Ron Snell with a few of his honors.
Photo by Nikolas Knapp
Board member Scott Olesky and wife Michelle.
Connection Homeless Shelter Director Ron Snell was honored Thursday for 12 years of work and major achievements, such as making a new homeless shelter possible.
A new director, Roy Lawton, will start the job on June 4. Snell will observe and help for 30 days “from the sidelines”.
The board of directors at the shelter held an open house from 5-7 p.m. for Snell.
Snell became the Connection director in October 2000 when the shelter was in an old building on Jeffers St./U.S. Highway 83.
Ground was broken in 2008. By that time, the fund drive had benefitted from nearly 450 donors, including children who dipped into piggy banks as well as businesses, churches, groups and individuals that contributed $1,000 or more.
Another $400,000 of the cost will be paid by the Peter Kiewit Foundation and the North Platte Community Redevelopment Authority.
Ten years after Snell arrived and after six years of fundraising and preparations, the new shelter opened at 414 E. Sixth St. Many people came to support Snell and credit him for everything he has done to establish the new shelter.
Jim Nelson, the president of the board of directors, started the celebration. Then Snell spoke to the large crowd.
Snell thanked everyone for coming. He thanked everyone who helped raise funds to build the $1.3 million shelter, which opened in 2010. He said it was difficult to talk about his work as something in the past, because he was accustomed to working there every day.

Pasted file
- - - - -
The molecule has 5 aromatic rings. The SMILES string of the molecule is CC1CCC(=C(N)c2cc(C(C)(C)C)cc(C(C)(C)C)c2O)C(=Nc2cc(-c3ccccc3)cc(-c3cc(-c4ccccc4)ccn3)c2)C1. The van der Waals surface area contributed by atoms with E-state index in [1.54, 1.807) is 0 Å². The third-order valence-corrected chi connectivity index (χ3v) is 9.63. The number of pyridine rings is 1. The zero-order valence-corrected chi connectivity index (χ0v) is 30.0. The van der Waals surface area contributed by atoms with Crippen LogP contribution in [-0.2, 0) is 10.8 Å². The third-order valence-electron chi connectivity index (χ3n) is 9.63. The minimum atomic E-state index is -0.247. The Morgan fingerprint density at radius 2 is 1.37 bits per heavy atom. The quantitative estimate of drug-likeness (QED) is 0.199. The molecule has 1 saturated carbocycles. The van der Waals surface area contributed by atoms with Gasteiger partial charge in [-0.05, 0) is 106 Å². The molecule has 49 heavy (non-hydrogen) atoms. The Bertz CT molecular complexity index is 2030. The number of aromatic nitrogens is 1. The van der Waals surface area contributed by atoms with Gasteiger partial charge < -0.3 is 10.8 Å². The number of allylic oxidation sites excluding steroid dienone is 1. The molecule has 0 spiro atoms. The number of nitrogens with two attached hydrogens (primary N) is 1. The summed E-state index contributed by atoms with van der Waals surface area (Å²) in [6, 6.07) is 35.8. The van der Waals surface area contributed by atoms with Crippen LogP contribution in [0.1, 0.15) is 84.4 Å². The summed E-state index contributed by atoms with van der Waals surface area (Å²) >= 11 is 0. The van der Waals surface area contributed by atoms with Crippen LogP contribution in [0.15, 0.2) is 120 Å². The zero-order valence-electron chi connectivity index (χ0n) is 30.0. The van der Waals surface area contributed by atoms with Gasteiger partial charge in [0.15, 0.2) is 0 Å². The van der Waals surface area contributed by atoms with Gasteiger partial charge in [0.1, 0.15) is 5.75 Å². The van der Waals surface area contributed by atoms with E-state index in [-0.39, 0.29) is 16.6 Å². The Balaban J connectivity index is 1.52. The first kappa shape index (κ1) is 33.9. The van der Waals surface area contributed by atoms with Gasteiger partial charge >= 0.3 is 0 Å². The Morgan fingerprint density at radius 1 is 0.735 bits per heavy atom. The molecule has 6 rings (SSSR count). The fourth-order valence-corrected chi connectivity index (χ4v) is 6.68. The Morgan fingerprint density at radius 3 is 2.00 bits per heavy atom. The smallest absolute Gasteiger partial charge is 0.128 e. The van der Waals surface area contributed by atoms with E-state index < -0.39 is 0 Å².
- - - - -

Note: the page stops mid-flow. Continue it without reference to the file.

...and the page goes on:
He talked of his fundraising exercises, including a walk around the state with his wife, Tammy, a raft ride from border-to-border down the Platte River, and a bike ride around the state.
He thought the raft trip would take 10 days, but it took 13. He met the challenges one by one. He said people who come to the shelter have also met a challenge, and taken an important step.
“Every person that comes here takes a step closer to success,” he said.
Snell said the biggest challenge of the job has been helping people make decisions -- to decide to get a job, set goals and achieve them. That means communicating with people in a fundamental way.
“What happens at the shelter -- is helping people at where they are,” Snell said.
He said it can be a thankless job. A client asked him if people contact the shelter after they leave.
“Hardly ever,” he said.
Snell received two plaques for his achievements, with pictures of him in action. He also received a collection of letters and pictures from staff members. Employees who worked with Snell spoke highly of him.
Don Snook cooks breakfasts at the shelter and supervises the morning cleaning, which is done by the residents.
“He’s a very wise man,” Snook said.
“I’ve worked with Ron for three and a half years and he’s wonderful because he make the job at the thrift store very interesting,” said Angie Lindsey, who works next door.
“He’s a good worker,” said Lindsey’s coworker Joan Hauser.
Snell hasn’t decided yet what he will do after he leaves. He said he is in the process of making a gradual decision about where his life.
He received hugs from co-workers, friends and supporters.